- The Prado National Museum. Madrid, Madrid, Spain
- 280 x 336 cm
- Técnica y soporte
- Oil on canvas
- Reconocimiento de la autoría de Goya
- Undisputed work
- El Prado National Museum
- Ficha: realización/revisión
- 03 Mar 2010 / 16 Jun 2023
This work came from the Royal Collection. In 1814 it was in the Royal Palace in Madrid and in 1824 it formed part of the collections of the Prado Museum, appearing in the museum's catalogue for the first time in 1872.
The painting, clearly conceived as a dynastic portrait, was made between Aranjuez, where Goya would have made the preparatory drawings, and Madrid, in the spring and summer of 1800, shortly after Goya was named First Court Painter (1799).
This large group portrait, set in a room decorated with other paintings and lit from the left-hand side, is presided over by King Charles IV (1748-1819) and Queen María Luisa de Parma (1751-1818), in the centre of the composition. Beside them are their children, the Infanta María Isabel (1789-1848) and the Infante Francisco de Paula (1794-1865). The group to the left of them features, in the front, the Prince of Asturias and future King Ferdinand VII (1784-1833), dressed in blue; behind him the Infante Carlos María Isidro (1788-1855), second in succession to the throne; the Infanta María Josefa (1744-1801), the king's sister; an unidentified young woman; and, in the shadows at the back, Goya, painting at a large canvas. In the group on the right is the Infante Antonio Pascual (1755-1817), the king's brother. Behind him are the Infanta Carlota Joaquina (1775-1830), Queen of Portugal and eldest daughter of the king and queen; the Prince and Princess of Parma: the Infanta María Luisa (1782-1824), holding her son the Infante Carlos Luis; and her husband, Luis de Bourbon (1799-1883), the future King of Etruria.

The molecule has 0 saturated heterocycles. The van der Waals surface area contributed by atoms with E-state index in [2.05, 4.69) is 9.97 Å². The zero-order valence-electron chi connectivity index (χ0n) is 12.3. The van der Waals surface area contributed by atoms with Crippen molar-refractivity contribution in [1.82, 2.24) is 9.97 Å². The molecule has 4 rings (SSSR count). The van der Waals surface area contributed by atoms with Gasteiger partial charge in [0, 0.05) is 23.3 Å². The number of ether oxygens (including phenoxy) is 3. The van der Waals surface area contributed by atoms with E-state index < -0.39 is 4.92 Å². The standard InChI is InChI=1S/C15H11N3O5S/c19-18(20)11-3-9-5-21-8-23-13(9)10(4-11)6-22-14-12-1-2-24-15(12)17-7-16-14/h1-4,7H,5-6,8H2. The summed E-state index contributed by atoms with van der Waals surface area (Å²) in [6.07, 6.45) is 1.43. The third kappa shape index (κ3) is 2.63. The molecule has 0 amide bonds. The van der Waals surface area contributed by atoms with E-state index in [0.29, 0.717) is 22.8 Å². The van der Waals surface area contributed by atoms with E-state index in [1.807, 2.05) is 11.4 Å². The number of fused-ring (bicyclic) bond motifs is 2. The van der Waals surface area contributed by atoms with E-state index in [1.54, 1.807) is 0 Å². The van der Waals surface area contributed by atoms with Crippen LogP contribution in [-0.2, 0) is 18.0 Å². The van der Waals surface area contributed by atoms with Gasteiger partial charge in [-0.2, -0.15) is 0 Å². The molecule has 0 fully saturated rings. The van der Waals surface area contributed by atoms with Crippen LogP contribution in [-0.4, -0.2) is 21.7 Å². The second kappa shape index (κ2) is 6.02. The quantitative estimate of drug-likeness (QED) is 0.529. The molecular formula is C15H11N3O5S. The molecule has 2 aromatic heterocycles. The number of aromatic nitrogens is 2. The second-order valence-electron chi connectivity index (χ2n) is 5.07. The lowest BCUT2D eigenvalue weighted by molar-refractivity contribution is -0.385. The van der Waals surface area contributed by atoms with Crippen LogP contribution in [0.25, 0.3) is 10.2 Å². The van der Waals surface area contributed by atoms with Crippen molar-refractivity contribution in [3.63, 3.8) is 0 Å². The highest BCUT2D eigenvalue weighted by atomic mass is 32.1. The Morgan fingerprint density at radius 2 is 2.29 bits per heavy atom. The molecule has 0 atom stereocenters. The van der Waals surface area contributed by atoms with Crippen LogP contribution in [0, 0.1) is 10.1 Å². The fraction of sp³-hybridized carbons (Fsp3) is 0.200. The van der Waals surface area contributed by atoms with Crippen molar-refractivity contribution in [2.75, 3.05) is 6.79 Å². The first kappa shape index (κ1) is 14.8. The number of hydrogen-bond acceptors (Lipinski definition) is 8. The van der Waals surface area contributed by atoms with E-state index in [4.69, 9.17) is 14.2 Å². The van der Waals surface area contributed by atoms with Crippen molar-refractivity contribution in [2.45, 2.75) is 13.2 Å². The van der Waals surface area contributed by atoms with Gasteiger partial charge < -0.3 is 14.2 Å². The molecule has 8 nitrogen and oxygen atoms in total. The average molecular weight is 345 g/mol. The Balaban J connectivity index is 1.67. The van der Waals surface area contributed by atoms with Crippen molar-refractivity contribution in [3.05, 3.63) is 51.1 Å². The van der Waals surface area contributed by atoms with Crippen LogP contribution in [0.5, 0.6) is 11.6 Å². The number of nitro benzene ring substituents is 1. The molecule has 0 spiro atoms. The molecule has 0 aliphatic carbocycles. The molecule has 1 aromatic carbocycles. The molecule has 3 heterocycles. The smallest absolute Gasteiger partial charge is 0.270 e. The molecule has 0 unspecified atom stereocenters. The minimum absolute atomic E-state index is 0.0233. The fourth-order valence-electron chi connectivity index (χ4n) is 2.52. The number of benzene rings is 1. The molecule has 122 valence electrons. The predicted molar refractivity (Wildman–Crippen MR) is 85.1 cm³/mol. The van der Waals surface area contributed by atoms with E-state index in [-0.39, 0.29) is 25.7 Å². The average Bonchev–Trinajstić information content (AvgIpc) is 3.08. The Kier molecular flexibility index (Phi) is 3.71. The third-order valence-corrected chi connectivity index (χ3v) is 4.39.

All of the men are wearing the sash of the Order of Charles III, and some of them are also wearing the medal of the Golden Fleece. The women are wearing Empire line dresses and bear the sash of the Order of María Luisa. Charles IV is also sporting the insignia of the Military Orders and of the Portuguese Order of Christ.
The formal and compositional references to Las Meninas are clear, demonstrating the admiration that Goya felt for Velázquez.
This was the first work by Goya to enter the Prado Museum. In 1834 it was valued at 80,000 reales.
Margarita Moreno tells us that the original canvas, formed by three pieces of cloth, has been relined. Scratches are visible on the surface, caused by the spreading of the reddish-coloured preparation. The craquelure in the paint has been reduced due to the relining. Those areas where paint had been lost have been retouched and these restored areas have changed over time. The varnish has yellowed, and there are stains and blanching due to surface dirt. Manuel Arpe restored the work in 1967
Les chefs-d’œuvre du Musée du PradoMusée d’Art et d’HistoireGeneva1939consultant editors Fernando Álvarez de Sotomayor y Pedro Muguruza Otaño. From June to September 1939cat. 9
Goya. La década de Los CaprichosMadrid1992organized by Real Academia de Bellas Artes de San Fernando sponsored by Fundación Central Hispano, Madrid, consultant editor Nigel Glendinnig. From October 26th 1992 to January 10th 1993cat. 7
Goya. 250 AniversarioMuseo Nacional del PradoMadrid1996consultant editor Juan J. Luna. From March 29th to June 2nd 1996cat. 110
Goya en tiempos de guerraMuseo Nacional del PradoMadrid2008consultant editor Manuela B. Mena Marqués, from April 14th to July 13th 2008
Goya: Order and disorderMuseum of Fine ArtsBoston2014cat. 10
La familia de Carlos IVBibliography']['numberBarcelonaJuventud1944
Vie et ouvre de Francisco de GoyaBibliography']['numberParísOffice du livre1970p. 196, cat. 783
BarcelonaPolígrafa1970vol. I, p. 312, cat. 434
Francisco de Goya, 4 vols.Bibliography']['numberZaragozaCaja de Ahorros de Zaragoza, Aragón y Rioja1980-1982vol. III, pp. 124-126
Goya. 250 AniversarioBibliography']['numberMadridMuseo del Prado1996pp. 206, 207 (il.), 208 (det.), 383, 384
Goya: Order & DisorderBibliography']['numberBostonMuseum of Fine Arts Boston Publications2014pp. 40-41